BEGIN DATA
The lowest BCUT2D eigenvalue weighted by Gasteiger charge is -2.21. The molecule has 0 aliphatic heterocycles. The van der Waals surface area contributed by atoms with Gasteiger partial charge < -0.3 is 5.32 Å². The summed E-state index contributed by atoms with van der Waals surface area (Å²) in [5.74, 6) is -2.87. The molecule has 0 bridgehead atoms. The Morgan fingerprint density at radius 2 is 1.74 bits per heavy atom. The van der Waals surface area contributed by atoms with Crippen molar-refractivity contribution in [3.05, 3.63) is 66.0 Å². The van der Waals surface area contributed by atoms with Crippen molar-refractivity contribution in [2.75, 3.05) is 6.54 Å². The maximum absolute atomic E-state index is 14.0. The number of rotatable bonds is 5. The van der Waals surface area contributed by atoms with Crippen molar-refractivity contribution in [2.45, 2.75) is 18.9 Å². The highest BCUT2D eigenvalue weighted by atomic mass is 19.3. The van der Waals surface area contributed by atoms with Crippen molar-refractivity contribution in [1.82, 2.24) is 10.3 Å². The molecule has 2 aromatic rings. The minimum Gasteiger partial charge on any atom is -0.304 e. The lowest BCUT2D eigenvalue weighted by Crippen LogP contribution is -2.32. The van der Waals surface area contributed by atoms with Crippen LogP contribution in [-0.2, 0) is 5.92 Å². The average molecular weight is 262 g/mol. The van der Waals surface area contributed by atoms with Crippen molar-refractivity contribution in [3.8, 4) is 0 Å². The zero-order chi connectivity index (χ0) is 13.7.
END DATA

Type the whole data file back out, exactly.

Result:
The lowest BCUT2D eigenvalue weighted by Gasteiger charge is -2.21. The molecule has 0 aliphatic heterocycles. The van der Waals surface area contributed by atoms with Gasteiger partial charge < -0.3 is 5.32 Å². The summed E-state index contributed by atoms with van der Waals surface area (Å²) in [5.74, 6) is -2.87. The molecule has 0 bridgehead atoms. The Morgan fingerprint density at radius 2 is 1.74 bits per heavy atom. The van der Waals surface area contributed by atoms with Crippen molar-refractivity contribution in [3.05, 3.63) is 66.0 Å². The van der Waals surface area contributed by atoms with Crippen molar-refractivity contribution in [2.75, 3.05) is 6.54 Å². The maximum absolute atomic E-state index is 14.0. The number of rotatable bonds is 5. The van der Waals surface area contributed by atoms with Crippen molar-refractivity contribution in [2.45, 2.75) is 18.9 Å². The highest BCUT2D eigenvalue weighted by atomic mass is 19.3. The van der Waals surface area contributed by atoms with Crippen molar-refractivity contribution in [1.82, 2.24) is 10.3 Å². The molecule has 2 aromatic rings. The minimum Gasteiger partial charge on any atom is -0.304 e. The lowest BCUT2D eigenvalue weighted by Crippen LogP contribution is -2.32. The van der Waals surface area contributed by atoms with Crippen LogP contribution in [-0.2, 0) is 5.92 Å². The average molecular weight is 262 g/mol. The van der Waals surface area contributed by atoms with Crippen molar-refractivity contribution in [3.8, 4) is 0 Å². The zero-order chi connectivity index (χ0) is 13.7.